By MARK TODD - email@example.com
A local fast-food businessman always willing to help his community was among the award-winners at Tuesday night’s Conneaut Area Chamber of Commerce annual membership dinner.
Keith Schreiber, co-owner of the town’s Dairy Queen restaurant, was saluted as 2012 Citizen of the Year. The Chamber also bestowed honors on three “Champions”: Gerald Eighmy (President’s Award), Wildfire Dance LLC (Leadership Award) and Professional Achievement Award (Joslin-Landis Insurance).
A capacity crowd was on hand for the Mardi Gras-themed evening, held at the Conneaut Moose Lodge.
Schreiber, who joined the family business 13 years ago, acknowledged he was uncomfortable with public speaking.
“Handing out Dilly Bars and calling out numbers,” he said. “That’s my experience with a microphone.”
Schreiber, who was the city of Conneaut’s assistant Public Works director before trying the restaurant business, was lauded for the generosity and support the eatery regularly showers on the community. The business sponsors many civic events over the course of a year.
He recalled jumping into the business after a talk with stepfather Charles Lewis, who launched the restaurant.
“That was the best decision I ever made,” Schreiber said. “I regret I didn’t make it sooner.”
Schreiber praised his wife, Ida; mother, Linda; his stepfather and other relatives, as well as his loyal customers and dedicated employees. “We have the best staff of any Dairy Queen anywhere,” he said.
“I don’t look at myself as being worthy of an award like this,” Schreiber said. “I am truly honored.”
Schreiber received a rousing, standing ovation from the crowd that nearly matched the reaction that followed his big announcement: “We open (for the season) tomorrow,” he said.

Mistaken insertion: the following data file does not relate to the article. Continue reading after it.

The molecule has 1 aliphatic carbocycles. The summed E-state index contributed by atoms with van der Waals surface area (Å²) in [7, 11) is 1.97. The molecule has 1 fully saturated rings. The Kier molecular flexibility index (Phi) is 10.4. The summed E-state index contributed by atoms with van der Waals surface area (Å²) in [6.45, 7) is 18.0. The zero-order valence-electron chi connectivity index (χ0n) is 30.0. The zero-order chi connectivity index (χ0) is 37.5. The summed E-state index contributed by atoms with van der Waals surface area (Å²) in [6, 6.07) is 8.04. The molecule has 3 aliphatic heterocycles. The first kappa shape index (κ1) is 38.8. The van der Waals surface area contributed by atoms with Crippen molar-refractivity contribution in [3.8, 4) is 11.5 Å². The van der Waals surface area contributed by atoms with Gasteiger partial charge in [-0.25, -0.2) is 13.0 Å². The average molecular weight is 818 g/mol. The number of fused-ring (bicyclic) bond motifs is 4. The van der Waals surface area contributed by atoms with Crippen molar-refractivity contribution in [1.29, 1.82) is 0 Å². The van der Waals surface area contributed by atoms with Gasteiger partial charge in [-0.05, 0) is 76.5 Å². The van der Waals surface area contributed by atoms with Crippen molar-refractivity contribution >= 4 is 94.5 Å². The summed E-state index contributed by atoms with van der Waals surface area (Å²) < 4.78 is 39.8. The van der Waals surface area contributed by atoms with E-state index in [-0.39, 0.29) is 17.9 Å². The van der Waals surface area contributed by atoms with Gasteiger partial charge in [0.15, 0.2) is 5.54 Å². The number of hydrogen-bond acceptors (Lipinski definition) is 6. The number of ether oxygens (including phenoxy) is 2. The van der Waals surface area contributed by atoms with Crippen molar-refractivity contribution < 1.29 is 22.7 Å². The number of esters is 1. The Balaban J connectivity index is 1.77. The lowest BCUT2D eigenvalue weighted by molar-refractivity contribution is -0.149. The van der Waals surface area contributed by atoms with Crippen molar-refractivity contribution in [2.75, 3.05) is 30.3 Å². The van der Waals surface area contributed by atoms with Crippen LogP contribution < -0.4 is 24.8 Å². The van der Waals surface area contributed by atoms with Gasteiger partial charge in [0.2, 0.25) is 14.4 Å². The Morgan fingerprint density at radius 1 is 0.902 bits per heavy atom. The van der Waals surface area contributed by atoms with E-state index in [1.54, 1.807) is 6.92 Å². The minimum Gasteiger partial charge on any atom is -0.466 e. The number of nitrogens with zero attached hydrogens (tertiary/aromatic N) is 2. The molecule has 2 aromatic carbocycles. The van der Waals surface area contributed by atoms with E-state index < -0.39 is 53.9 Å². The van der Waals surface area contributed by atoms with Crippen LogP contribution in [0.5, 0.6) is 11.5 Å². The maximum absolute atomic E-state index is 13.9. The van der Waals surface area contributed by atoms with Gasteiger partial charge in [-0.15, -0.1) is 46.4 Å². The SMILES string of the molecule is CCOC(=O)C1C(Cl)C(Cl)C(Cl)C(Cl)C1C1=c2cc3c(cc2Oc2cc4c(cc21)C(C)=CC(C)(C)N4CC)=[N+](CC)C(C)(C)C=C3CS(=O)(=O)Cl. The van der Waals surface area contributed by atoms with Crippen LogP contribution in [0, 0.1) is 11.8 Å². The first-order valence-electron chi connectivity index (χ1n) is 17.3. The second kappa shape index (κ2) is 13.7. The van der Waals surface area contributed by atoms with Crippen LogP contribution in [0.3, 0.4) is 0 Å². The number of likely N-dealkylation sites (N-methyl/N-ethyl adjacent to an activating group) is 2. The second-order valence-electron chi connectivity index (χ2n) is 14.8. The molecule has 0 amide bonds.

Mike Joslin and Scott Landis accepted the Professional Achievement award on behalf of their business. Joslin noted his three sons have joined him in the business.
“This is a truly gratifying, humbling award for us,” Joslin said, at the same time thanking a staff he said has a combined 150 years of business experience.
Landis thanked the Chamber, adding “It’s a pleasure to work with this family group of ours.”
Mary Murtha founded Wildfire Dance after a personal tragedy, she said after accepting the Leadership Award. “I lost my first child when I was 21 years old,” she said, fighting back tears.
Today, more than 700 girls are enrolled in Wildfire, which has branches in a handful of states. Wildfire began with 20 girls who received dance instruction at the long-closed Monroe Elementary School, Murtha said.
“Thirty-three years later, here I am,” he said. “My life is filled with girls who love to dance. Thank you for letting me run a business I love.”
Gerald Eighmy took ill the day of the ceremony and was unable to attend, said his presenter, Kent Houston, Conneaut Area City Schools superintendent. Eighmy, a local industrialist, has operated businesses in Conneaut and northwestern Pennsylvania, and is heavily involved —financially and time-wise — in the CARE for Kids program, which is working to create a scholastic sports complex adjacent to the Conneaut High School football stadium. He also is a long-time UH Conneaut Medical Center board member.
Scott Eighmy, Gerald’s son, accepted the award for his dad. “He really loves Conneaut,” Scott Eighmy said.
Chamber leadership also bestowed the past-president award to Hattie Grubke-Barnard, who thanked Wendy DuBey, executive director; Chamber directors and members for their support. She also introduced past top citizens who were in the audience.